Many pieces of evidence point to Apple’s own social ambitions. If it one day decides it wants to build a centralized social platform for the web, like what Facebook is in the process of doing and like what Google wants to do, then it has pieces to do so. You can imagine being able to build out your Apple ID, carefully managing your account for various purposes, from gaming to music to enterprise collaboration, and even photos — photo-sharing is a key component of Facebook, and Apple has millions of people already using iPhoto, especially due to its phones.
The concept of tying together different social networking niches is what Google appears to be trying to do now.
However, Apple might just be trying to build its all these services to provide specific value to existing products. No one has built a large, high-quality social graph to rival Facebook’s, to date, although Twitter and Google are trying in their own ways. As Google is showing, figuring out how to create a service that is more than the sum of its parts is about nailing user psychology, not cobbling products.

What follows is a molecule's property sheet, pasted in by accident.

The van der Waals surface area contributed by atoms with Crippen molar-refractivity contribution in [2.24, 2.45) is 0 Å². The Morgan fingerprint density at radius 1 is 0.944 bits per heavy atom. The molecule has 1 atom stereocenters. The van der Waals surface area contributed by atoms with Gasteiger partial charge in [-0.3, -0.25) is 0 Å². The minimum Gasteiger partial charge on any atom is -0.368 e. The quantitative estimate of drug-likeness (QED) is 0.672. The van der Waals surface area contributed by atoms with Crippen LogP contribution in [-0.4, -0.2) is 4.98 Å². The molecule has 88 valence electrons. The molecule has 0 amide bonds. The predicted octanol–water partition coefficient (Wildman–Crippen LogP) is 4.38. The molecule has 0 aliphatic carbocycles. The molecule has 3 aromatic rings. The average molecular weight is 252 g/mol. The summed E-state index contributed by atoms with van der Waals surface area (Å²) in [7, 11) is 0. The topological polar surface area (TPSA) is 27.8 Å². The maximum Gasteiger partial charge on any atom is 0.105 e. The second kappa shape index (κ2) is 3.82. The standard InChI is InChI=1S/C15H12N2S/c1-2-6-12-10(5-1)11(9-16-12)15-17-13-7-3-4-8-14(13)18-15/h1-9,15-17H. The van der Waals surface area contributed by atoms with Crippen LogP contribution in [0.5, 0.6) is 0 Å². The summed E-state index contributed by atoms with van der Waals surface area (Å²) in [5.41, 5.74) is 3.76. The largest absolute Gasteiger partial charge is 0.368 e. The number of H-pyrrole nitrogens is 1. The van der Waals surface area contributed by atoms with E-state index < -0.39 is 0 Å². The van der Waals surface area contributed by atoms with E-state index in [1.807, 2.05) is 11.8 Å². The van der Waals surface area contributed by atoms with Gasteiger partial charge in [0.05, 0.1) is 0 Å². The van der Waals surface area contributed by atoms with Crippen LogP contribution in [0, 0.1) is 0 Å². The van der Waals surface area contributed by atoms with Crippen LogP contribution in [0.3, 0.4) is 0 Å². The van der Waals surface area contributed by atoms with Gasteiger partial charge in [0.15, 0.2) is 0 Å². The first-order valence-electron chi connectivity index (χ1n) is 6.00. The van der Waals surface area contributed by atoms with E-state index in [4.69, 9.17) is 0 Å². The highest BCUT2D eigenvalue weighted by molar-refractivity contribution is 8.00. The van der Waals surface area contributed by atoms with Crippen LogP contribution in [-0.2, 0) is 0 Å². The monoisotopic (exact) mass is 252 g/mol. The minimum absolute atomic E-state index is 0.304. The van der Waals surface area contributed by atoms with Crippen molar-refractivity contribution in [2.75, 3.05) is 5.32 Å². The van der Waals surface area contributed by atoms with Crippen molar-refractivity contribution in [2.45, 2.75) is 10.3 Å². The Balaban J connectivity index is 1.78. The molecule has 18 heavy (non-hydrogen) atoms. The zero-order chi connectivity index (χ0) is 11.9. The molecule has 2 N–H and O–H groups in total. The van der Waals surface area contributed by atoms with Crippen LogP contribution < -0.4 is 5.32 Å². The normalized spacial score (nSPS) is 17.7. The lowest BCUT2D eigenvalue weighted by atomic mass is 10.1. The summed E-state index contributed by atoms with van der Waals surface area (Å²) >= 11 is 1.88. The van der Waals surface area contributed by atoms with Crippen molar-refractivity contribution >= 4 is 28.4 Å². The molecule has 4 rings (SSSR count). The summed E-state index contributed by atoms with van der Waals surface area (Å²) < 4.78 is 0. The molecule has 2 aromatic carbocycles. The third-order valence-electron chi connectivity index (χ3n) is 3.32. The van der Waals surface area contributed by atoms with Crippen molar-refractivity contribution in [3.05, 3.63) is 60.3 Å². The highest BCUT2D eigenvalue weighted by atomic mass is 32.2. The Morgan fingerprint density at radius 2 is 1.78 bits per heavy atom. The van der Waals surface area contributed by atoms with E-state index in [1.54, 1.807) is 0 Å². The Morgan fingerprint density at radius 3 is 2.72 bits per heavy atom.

There are also signs that Apple might be planning to do more with Facebook. For one, Facebook has the single largest app in the App Store. A recent interview with Facebook Effect author David Kirkpatrick has more on that:
It’s so heavily used compared to other apps that I have been told by someone who thought he knew the data — this is highly secret data and I don’t know the actual numbers — that more than half of all usage of the iPhone of apps, other than those provided by the phone itself like telephony and email, is coming from Facebook. And on the iPad, too, it’s just a huge, huge part of usage.
Apple might be envious, but it almost certainly wants to take advantage of what Facebook has already built. The Ping integration today is one small example of that. Another is code pointing to a feature that would allow device owners to more easily upload video to Facebook. And then there’s some more information from Kirkpatrick. “So in a way, Apple and Facebook are joined at the hip, and I think that’s one reason why Zuckerberg and Jobs have been spending time together.”
Zuckerberg and Jobs wouldn’t be spending time together if Zuckerberg thought Jobs was busy plotting a rival service. But they would be spending time together if they were exploring how to partner, with Facebook providing an underlying set of social features and Apple providing hardware and hardware-driven software products.
Given how early and niche-specific Apple’s social networking efforts are, and how prevalent Facebook is in the world and on iOS devices, we still could see a partnership emerging, rather than a rivalry.